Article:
Honorable Mention: Outsiders
The Seattle-based NPR station KNKX and The Seattle Times joined forces to tell a cinematic story chronicling the rise of the unsheltered on the West Coast and efforts to fight it. The series dispenses with the tropes of reporting on poverty — the one-dimensional criminals and victims, the “exceptional poor” — and instead, immerses listeners in a nuanced, higher-resolution picture of people experiencing homelessness.
5. Best Non-Profit News Source
Winner: The Trace
The Trace is a newsroom dedicated to reporting on all the ways that guns impact American life. Their stories focus on everything from new research on harm reduction, to in-depth discussions of gun laws, to the power of the NRA and gun manufacturers, to law enforcement and community violence, and much more. In their 2020 series “Coronavirus & Guns,” The Trace brought attention to specific firearm issues that unfolded in response to the pandemic. The easily readable site includes feature stories, breaking news, Q&A’s, an “Ask the Trace” series, and a daily bulletin.
Honorable Mention: The 19th
Created in honor of the 19th Amendment which gave women the right to vote, The 19th is an independent newsroom that covers stories of particular importance to women, including the intersection of gender, politics, and policy. Their “On the Rise” collection profiles powerful women, people of color, and members of the LGBTQ+ community. The asterisk in their logo serves as a reminder that the 19th Amendment remains unfinished as there are still groups prohibited from being equal participants in our democracy. This team is on a mission to bridge that gap through meaningful reporting and community building.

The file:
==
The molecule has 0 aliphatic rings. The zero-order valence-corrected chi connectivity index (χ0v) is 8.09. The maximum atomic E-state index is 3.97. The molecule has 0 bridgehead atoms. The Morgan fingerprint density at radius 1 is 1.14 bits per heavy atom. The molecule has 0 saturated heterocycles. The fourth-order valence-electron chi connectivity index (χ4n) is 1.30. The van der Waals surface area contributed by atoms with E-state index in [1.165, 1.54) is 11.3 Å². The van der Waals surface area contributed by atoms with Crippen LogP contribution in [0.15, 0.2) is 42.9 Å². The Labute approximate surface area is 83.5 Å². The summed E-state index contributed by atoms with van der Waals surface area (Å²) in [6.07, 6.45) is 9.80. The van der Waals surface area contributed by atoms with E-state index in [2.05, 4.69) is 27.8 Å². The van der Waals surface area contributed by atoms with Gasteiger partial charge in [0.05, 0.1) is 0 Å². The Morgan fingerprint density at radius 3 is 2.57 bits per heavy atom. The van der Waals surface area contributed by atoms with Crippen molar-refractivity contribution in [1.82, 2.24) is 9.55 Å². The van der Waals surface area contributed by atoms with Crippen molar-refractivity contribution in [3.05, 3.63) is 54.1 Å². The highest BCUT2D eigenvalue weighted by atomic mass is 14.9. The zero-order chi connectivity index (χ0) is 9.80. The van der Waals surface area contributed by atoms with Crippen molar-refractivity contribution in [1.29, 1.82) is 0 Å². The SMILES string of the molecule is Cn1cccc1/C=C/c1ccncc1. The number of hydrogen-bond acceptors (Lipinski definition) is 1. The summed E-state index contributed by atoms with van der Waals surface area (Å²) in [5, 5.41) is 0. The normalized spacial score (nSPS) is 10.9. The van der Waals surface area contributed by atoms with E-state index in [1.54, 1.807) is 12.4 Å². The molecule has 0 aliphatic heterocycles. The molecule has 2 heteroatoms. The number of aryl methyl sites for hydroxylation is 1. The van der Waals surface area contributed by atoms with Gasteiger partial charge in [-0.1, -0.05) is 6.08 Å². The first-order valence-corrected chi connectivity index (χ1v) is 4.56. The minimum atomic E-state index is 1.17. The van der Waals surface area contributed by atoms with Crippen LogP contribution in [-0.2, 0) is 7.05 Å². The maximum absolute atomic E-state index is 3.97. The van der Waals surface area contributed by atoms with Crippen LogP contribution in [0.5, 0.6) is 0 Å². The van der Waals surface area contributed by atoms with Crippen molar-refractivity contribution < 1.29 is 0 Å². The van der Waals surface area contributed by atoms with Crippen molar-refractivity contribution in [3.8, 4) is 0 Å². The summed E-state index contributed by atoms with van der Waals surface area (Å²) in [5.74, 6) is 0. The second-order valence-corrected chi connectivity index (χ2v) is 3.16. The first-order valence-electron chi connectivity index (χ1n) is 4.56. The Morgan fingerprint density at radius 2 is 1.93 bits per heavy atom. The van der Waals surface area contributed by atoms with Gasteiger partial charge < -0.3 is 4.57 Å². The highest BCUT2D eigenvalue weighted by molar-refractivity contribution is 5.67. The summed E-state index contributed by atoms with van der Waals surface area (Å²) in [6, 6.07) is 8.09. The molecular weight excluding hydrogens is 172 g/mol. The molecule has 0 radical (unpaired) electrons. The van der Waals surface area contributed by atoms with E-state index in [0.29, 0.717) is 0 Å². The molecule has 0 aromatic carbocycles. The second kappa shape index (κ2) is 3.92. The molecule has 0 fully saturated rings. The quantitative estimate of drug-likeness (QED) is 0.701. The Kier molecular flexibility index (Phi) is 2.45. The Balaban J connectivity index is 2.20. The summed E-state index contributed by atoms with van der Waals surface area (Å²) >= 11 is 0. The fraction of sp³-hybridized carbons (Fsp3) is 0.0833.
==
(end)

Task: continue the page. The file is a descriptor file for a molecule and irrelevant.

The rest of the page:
6. Best Solo Newsletter
Winner: Letters From an American
Heather Cox Richardson
Boston College professor Heather Cox Richardson’s Substack explores daily news stories through insightful, no-nonsense narrative essays chock full of data and layered with historical context. Richardson makes her mark with her deep knowledge and by breaking away from the popular “quick hits” and showing her work with extensive links for further reading.
Honorable Mention: Posse Comitatus
Jessica Pishko’s Substack focuses on investigating and reporting on sheriff’s departments around the country. Pishko, a Dallas-based lawyer and social justice writer, digs into corruption, racism, mass shootings, immigration and more. Her prose style is conversational, and the posts are deeply reported. Pishko writes about breaking news, but also digs deep into history to give readers greater insight into America’s fractured law enforcement apparatus.
7. Best Non-Traditional News Source
Winner: Economic Hardship Reporting Project
The Economic Hardship Reporting Project is devoted to supporting the work of journalists who report on all aspects of poverty and economic insecurity. The project helps fund and co-publish stories in partnership with major news outlets in order to get these stories into publications that don’t typically cover poverty. Journalists working with the EHRP contribute personal narratives, photo essays, documentary films, illustrations, and podcasts. Commissions help tell the human story of financial instability by looking at families, health, criminal justice, housing, and more. This project also aims to give voice to journalists from underrepresented communities.
Honorable Mention: Open Secrets
OpenSecrets is run by the nonpartisan, nonprofit Center for Responsive Politics and is perhaps best known for its expansive databases of money in politics, such as campaign contribution and lobbying records and analyses. But in addition to the invaluable tools their research provides to journalists, the site also publishes original reporting that looks at the news through the lens of political financing, both domestic and international.
8. Best Data Visualization
Winner: The COVID Tracking Project